This course introduces students to typical topics in development economics. Both micro and macro issues in development economics will be covered. For example, we will discuss rural credit issues. Informal money lenders, such as landlords and shopkeepers, offer loans with high interest rates in rural credit markets. What prevents formal lenders, such as government and commercial banks, from participating in rural credit markets in spite of the prevalent high interest rates? For another example, we will study agricultural land tenancy. In Latin American countries, land tenancy is largely in the form of fixed rent, whereas Asian tenancy is characterized by a high incidence of sharecropping. Where does the difference come from?
Another objective is to understand challenges of empirical research. Why is empirical research in social science difficult? What are the limitations of OLS?
Empirical Identification Problems
1. Human capital issues 1: Health and development
2. Human capital issues 2: Return to health (Empirical identification problems 1)
3. Human capital issues 3: Return to education (Empirical identification problems 2)
4. Human capital issues 4: Return to education (Empirical identification problems 3)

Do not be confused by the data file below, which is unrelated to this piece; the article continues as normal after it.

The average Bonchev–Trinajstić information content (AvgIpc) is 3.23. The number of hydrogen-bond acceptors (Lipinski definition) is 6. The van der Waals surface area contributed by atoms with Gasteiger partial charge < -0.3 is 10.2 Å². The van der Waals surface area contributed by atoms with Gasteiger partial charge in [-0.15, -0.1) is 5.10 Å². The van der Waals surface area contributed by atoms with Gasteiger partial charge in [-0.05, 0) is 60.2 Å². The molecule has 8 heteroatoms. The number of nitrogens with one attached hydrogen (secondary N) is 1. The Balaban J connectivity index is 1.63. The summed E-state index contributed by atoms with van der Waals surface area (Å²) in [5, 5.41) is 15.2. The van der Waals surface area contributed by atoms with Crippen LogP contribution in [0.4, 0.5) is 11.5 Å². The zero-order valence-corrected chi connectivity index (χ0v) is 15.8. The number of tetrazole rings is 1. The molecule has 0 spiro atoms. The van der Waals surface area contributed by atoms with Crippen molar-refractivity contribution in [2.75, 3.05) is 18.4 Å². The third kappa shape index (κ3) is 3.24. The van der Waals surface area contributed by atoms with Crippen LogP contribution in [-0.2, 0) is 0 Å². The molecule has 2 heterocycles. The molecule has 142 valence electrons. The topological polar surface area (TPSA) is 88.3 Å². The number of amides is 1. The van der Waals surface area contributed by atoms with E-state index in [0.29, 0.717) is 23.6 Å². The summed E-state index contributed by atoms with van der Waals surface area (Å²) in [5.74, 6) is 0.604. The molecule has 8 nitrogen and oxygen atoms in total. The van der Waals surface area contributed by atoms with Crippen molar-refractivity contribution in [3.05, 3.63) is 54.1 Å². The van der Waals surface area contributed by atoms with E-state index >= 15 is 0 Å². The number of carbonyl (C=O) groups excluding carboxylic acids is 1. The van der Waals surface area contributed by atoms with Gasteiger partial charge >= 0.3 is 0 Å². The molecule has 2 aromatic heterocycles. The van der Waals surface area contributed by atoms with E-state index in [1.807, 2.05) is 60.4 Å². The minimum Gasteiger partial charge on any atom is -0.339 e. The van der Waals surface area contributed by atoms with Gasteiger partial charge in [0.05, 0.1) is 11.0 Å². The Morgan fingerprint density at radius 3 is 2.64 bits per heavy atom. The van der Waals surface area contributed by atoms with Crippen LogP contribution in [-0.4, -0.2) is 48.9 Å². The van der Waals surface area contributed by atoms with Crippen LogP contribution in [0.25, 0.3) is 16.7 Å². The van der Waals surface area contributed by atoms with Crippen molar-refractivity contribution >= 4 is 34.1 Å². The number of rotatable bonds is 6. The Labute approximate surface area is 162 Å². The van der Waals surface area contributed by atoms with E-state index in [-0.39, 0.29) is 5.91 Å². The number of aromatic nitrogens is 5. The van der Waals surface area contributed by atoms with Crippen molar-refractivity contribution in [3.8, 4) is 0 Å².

Micro-side of Development
5. Intra-household economics
6. Labor issues - Migration
7. Land issues - Tenancy
8. Credit issues – Rural financial institutions
9. Credit issues - Microfinance
10. Risk coping and consumption smoothing
Macro-side of Development
11. Growth model 1
12. Growth model 2
13. Growth model 3
14. New growth theories
Required textbook: Debraj Ray, Development Economics. 1998. Princeton University Press.
Other textbooks (not required):
Lynn, Stuart R. 2003. Economic Development: Theory and Practice for a Divided World. Prentice Hall.
Coyle, Diane. 2008. The Soulful Science: What Economists Really Do and Why It Matters. Princeton University Press. This book by Coyle is entertaining than a usual textbook on the growth models and related issues we will discuss in classes. This book is targeted for non-economists although its contents are solid (from the viewpoint of economists). The whole book is interesting but Chapters 1, 2, and 3 are especially relevant to the growth models and related issues we will discuss in classes.
The above books are owned by NAGOYA University Libraries.
Lectures including course materials and the final exam are given in English.
Basic calculus, Basic statistics, Intro econometrics, Basic microeconomics, and Basic macroeconomics